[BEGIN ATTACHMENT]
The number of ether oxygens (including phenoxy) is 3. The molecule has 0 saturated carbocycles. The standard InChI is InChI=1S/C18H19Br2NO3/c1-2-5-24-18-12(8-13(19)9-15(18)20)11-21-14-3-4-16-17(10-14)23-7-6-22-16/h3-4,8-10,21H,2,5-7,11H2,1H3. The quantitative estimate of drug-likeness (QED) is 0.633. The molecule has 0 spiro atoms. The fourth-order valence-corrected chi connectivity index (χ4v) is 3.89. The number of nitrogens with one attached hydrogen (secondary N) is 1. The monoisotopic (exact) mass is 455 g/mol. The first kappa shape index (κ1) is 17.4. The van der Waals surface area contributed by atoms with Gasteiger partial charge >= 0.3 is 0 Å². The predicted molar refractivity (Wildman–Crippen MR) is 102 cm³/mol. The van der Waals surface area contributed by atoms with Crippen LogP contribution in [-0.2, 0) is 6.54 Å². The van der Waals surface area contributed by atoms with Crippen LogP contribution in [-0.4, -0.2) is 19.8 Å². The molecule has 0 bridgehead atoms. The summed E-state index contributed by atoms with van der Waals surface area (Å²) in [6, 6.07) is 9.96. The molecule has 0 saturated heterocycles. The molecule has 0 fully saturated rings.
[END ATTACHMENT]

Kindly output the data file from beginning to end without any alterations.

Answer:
The number of ether oxygens (including phenoxy) is 3. The molecule has 0 saturated carbocycles. The standard InChI is InChI=1S/C18H19Br2NO3/c1-2-5-24-18-12(8-13(19)9-15(18)20)11-21-14-3-4-16-17(10-14)23-7-6-22-16/h3-4,8-10,21H,2,5-7,11H2,1H3. The quantitative estimate of drug-likeness (QED) is 0.633. The molecule has 0 spiro atoms. The fourth-order valence-corrected chi connectivity index (χ4v) is 3.89. The number of nitrogens with one attached hydrogen (secondary N) is 1. The monoisotopic (exact) mass is 455 g/mol. The first kappa shape index (κ1) is 17.4. The van der Waals surface area contributed by atoms with Gasteiger partial charge >= 0.3 is 0 Å². The predicted molar refractivity (Wildman–Crippen MR) is 102 cm³/mol. The van der Waals surface area contributed by atoms with Crippen LogP contribution in [-0.2, 0) is 6.54 Å². The van der Waals surface area contributed by atoms with Crippen LogP contribution in [-0.4, -0.2) is 19.8 Å². The molecule has 0 bridgehead atoms. The summed E-state index contributed by atoms with van der Waals surface area (Å²) in [6, 6.07) is 9.96. The molecule has 0 saturated heterocycles. The molecule has 0 fully saturated rings.